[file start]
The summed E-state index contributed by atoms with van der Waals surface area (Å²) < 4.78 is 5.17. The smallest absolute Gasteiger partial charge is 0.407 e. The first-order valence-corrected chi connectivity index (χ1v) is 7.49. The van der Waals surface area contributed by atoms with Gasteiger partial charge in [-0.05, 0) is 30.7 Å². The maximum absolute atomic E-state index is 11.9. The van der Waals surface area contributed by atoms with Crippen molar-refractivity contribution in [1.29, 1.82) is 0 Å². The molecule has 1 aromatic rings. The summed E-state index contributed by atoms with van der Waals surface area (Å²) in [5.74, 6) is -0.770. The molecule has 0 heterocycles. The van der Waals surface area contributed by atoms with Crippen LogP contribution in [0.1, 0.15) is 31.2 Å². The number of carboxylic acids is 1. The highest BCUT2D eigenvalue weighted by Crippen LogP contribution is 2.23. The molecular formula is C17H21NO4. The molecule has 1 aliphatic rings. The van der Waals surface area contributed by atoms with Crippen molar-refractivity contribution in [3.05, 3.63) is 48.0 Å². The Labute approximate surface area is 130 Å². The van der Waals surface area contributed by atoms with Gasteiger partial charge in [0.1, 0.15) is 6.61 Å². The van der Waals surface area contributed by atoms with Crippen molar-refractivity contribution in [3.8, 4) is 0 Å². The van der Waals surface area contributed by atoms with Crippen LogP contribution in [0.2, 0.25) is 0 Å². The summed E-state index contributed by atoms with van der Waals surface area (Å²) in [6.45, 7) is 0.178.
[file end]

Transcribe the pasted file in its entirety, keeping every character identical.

The summed E-state index contributed by atoms with van der Waals surface area (Å²) < 4.78 is 5.17. The smallest absolute Gasteiger partial charge is 0.407 e. The first-order valence-corrected chi connectivity index (χ1v) is 7.49. The van der Waals surface area contributed by atoms with Gasteiger partial charge in [-0.05, 0) is 30.7 Å². The maximum absolute atomic E-state index is 11.9. The van der Waals surface area contributed by atoms with Crippen molar-refractivity contribution in [1.29, 1.82) is 0 Å². The molecule has 1 aromatic rings. The summed E-state index contributed by atoms with van der Waals surface area (Å²) in [5.74, 6) is -0.770. The molecule has 0 heterocycles. The van der Waals surface area contributed by atoms with Crippen LogP contribution in [0.1, 0.15) is 31.2 Å². The number of carboxylic acids is 1. The highest BCUT2D eigenvalue weighted by Crippen LogP contribution is 2.23. The molecular formula is C17H21NO4. The molecule has 1 aliphatic rings. The van der Waals surface area contributed by atoms with Crippen molar-refractivity contribution in [3.05, 3.63) is 48.0 Å². The Labute approximate surface area is 130 Å². The van der Waals surface area contributed by atoms with Gasteiger partial charge in [0.1, 0.15) is 6.61 Å². The van der Waals surface area contributed by atoms with Crippen molar-refractivity contribution in [3.8, 4) is 0 Å². The van der Waals surface area contributed by atoms with Crippen LogP contribution in [0.2, 0.25) is 0 Å². The summed E-state index contributed by atoms with van der Waals surface area (Å²) in [6.45, 7) is 0.178.